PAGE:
I first came across writer & rapper Jayson Geland last year as he prepared for the launch of his latest work, ‘The Souvenir’, a unique comic dealing with various threads of myth & folklore surrounding the Cape of Good Hope set in the 17th century of an alternate world.
The mouth-watering artwork by Daniel Hugo paired with Jayson Geland’s elegant, rhythmic prose made for an engrossing read and it surprised few to see the book featured at the 2014 San Diego Comic Con, a some short months after its successful debut at Free Comic Book Day. The story has recently made it onto the famed pages of the one and only “Heavy Metal Magazine”. Our last interview with him was centered on his book and what readers could expect from it. This one, however, is all about the inner-workings of the creative force known as Jayson Jupiter (Jayson Geland).
1) What got you into the world of comics and comic writing?
Comic books have always been a part of my life. When I was a kid my father’s job necessitated that he spend lengthy spells travelling between provinces and, being a fervent reader himself, he’d often visit a number of small bookstores along the way, picking up everything from classics, bulky volumes of poetry & yellowed paperback pulps with which to remedy the tedium of long distance driving. It was there that he came across comics, grabbing copies of whatever he unearthed to bring back home as gifts for my brother and me. I was hooked immediately, utterly hypnotized by the ceaseless array of possibilities depicted by those early encounters with the medium. Diving deep into these enticing, illusionary panoramas & the heroic or devious exploits unfurling therein, I discovered through the panels of comics a veritable escape from the drudgery of routine life; an ever-widening portal to worlds unknown, characters unencumbered by human limitations & entire histories poached from the realms of the imagination. It’s an addiction that’s endured to this day.
When I started writing some years ago, it seemed only natural that I gravitate towards comics as a channel for the kind of stories I wanted to tell. My first printed work can be found in Gaining Velocity Graphic Anthology (issue 2, 2012) Those initial forays into the spheres of comic book fiction, however, jaunty or amateurish, allowed me to make sense of the stringent reality I inhabited with the added chance to fashion new worlds, new realities – in short, I simply couldn’t resist.
2) As a writer who inspires and influences the way in which you write?
As far as any discernable literary influence goes, these are multifarious & always mutable. I am just as influenced by the Marquis De Sade, William Blake, Carl Jung, Dylan Thomas or Ezekiel Mphahlele as I am by Robert Sheckley, Robert Anton Wilson, Octavia Butler, Clive Barker & Peter Milligan. The list could go on indefinitely. In truth, every impression of art I come across influences me in some or other way & it‘s impossible to pinpoint exactly how a scene from a David Lynch film, a Marjorie Cameron painting or a J Dilla instrumental might inform anything I’ve written after exposure to it – what these contrasting inputs might trigger could be completely removed from their original aesthetic – in this way do I remain continually stimulated & inspired to generate fresh content.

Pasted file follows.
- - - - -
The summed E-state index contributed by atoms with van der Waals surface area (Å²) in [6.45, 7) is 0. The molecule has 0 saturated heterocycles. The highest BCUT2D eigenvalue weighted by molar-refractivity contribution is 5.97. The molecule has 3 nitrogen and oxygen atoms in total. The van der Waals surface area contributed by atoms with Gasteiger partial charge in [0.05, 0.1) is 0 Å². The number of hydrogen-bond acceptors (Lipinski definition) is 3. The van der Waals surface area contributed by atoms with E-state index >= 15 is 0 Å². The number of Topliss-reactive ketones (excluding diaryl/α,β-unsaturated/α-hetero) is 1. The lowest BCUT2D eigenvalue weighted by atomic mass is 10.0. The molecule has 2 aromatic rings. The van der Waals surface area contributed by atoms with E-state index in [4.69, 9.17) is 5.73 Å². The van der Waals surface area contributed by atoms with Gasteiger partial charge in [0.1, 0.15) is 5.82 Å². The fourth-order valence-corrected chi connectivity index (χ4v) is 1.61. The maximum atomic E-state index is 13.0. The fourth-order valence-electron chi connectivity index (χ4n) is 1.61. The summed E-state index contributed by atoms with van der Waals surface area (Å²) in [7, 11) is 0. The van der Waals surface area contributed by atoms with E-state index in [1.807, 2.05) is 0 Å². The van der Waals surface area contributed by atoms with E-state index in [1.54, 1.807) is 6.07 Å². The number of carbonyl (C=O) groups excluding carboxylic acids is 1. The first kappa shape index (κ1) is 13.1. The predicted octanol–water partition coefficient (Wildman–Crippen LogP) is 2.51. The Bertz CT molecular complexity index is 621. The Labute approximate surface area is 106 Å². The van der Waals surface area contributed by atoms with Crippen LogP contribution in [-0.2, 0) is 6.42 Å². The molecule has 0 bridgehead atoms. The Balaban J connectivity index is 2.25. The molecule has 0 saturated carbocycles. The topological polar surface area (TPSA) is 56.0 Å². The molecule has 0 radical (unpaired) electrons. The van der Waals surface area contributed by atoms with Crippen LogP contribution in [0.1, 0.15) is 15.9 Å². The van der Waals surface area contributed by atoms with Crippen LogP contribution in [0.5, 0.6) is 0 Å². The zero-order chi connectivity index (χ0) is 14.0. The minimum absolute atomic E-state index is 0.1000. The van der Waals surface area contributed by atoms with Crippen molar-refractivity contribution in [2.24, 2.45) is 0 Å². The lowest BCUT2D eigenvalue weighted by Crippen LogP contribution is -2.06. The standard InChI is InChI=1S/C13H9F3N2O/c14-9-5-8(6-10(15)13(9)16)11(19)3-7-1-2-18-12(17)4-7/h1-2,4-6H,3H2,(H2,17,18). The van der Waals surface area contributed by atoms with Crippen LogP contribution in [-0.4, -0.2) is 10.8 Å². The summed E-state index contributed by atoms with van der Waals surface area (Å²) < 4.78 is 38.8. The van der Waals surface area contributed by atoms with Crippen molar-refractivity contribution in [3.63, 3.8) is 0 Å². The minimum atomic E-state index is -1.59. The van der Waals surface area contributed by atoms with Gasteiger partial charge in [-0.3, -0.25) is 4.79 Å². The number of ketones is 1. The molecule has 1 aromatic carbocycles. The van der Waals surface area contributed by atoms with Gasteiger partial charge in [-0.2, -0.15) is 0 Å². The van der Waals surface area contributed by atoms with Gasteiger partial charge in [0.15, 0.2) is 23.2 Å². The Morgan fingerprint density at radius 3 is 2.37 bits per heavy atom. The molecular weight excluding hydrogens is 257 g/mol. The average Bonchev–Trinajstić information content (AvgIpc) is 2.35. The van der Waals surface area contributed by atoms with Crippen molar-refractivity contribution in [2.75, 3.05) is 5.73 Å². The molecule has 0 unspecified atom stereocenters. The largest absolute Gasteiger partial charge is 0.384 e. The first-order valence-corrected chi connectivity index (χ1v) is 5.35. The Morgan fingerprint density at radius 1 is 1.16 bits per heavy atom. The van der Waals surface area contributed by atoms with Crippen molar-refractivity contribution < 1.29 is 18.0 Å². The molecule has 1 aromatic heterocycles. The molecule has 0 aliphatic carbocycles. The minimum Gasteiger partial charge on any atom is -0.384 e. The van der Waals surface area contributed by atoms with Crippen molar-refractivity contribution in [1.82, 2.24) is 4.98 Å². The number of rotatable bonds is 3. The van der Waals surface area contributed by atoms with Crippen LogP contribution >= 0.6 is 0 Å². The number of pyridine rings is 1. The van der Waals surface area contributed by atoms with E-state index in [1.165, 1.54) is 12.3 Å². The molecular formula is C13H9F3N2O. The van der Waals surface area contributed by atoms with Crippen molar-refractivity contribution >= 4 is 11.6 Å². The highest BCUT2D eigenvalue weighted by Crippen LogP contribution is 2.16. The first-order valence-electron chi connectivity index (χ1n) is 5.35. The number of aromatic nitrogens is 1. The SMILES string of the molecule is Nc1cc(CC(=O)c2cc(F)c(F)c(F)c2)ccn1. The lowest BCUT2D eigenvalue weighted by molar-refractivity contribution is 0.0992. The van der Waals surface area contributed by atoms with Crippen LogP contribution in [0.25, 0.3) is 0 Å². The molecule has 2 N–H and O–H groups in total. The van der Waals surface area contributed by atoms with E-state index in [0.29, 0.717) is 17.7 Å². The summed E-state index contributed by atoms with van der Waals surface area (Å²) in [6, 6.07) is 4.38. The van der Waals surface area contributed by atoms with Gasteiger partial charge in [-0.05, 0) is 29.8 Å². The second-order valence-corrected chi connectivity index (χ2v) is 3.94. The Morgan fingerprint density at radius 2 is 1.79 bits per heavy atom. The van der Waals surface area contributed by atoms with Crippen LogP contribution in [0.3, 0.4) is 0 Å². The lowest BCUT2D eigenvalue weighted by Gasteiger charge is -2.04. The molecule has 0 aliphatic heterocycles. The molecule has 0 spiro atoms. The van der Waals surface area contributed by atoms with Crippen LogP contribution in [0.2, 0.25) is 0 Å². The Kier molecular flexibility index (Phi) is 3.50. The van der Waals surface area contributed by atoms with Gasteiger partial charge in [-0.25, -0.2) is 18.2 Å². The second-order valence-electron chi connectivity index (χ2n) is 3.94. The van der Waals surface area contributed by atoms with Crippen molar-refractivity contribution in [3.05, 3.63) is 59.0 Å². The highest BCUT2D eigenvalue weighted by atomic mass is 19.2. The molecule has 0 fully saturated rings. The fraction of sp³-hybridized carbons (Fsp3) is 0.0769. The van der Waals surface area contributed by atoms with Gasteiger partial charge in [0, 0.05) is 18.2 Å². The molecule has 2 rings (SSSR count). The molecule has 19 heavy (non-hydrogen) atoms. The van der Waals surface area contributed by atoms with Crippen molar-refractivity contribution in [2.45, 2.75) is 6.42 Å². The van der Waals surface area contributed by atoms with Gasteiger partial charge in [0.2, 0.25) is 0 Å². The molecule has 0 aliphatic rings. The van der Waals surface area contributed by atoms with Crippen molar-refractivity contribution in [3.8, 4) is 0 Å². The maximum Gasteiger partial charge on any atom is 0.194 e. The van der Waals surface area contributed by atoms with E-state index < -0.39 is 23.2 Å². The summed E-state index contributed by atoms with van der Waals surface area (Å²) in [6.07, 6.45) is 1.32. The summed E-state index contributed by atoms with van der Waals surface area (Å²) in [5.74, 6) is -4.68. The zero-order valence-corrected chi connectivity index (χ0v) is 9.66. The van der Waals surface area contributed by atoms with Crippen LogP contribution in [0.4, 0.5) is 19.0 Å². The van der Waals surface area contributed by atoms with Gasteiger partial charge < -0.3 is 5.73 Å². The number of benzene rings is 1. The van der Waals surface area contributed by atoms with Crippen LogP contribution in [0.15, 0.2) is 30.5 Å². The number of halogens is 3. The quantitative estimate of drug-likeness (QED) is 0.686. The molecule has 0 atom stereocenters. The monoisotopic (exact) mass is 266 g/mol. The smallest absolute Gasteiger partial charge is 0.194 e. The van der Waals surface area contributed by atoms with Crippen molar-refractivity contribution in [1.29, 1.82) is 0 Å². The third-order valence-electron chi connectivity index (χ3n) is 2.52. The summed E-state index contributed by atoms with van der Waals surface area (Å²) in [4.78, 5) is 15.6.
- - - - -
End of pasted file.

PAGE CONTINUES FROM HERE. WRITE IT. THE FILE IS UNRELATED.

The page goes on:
3) How do you create concepts and decide on what to write?
It’s different each time. For example, I might record description derived from a recurring dream I’ve had this week, which I’d only find a way to utilize in a story of my own years from now. An article found in a newspaper or online could prompt me to produce commentary on similar issues in the form of a comic. Alternatively, I could receive a brief for an on-going title & after some reflection, filter my energies into a particular direction to engender subject matter relevant to its aims. Deciding on what to write isn’t something I do consciously. I believe in keeping things organic. This ensures authenticity. While I may have several concepts circulating my psyche at any given time, a lot of what actually ends up on paper more or less hinges on what I finish first as opposed to any wilful attempt to complete any one story.
4) Can the artist influence your writing? Surely working with different artists can never be easy. So, how do you adapt?
The artist ALWAYS influences my approach. Once I’ve agreed to collaborate with someone, I make doubly sure to ask them what they’d like to draw & will subsequently spend long hours gazing over their prior work to ascertain their strengths & preferences, which I’d then accommodate in the resultant script. For example, should the artist feel most comfortable with black & white, I’d devote more scenes to darker, shadier backdrops, playing with light to create tension. If an artist is partial to a bold, rich palette I would then consider imagining buoyant, extravagant landscapes & commanding, spirited characters to compliment their style. Every collaborative comic book story is reliant on the level of understanding the writer or artist has of their creative cohort; there’s an implicit need for an emergence of styles, an unhindered union of image & word in order to convey the shared visions of the authors.
5) The local comic scene is booming. The talent is unending and all that these guys need is to be given the chance. How do you view the local comic scene in South Africa?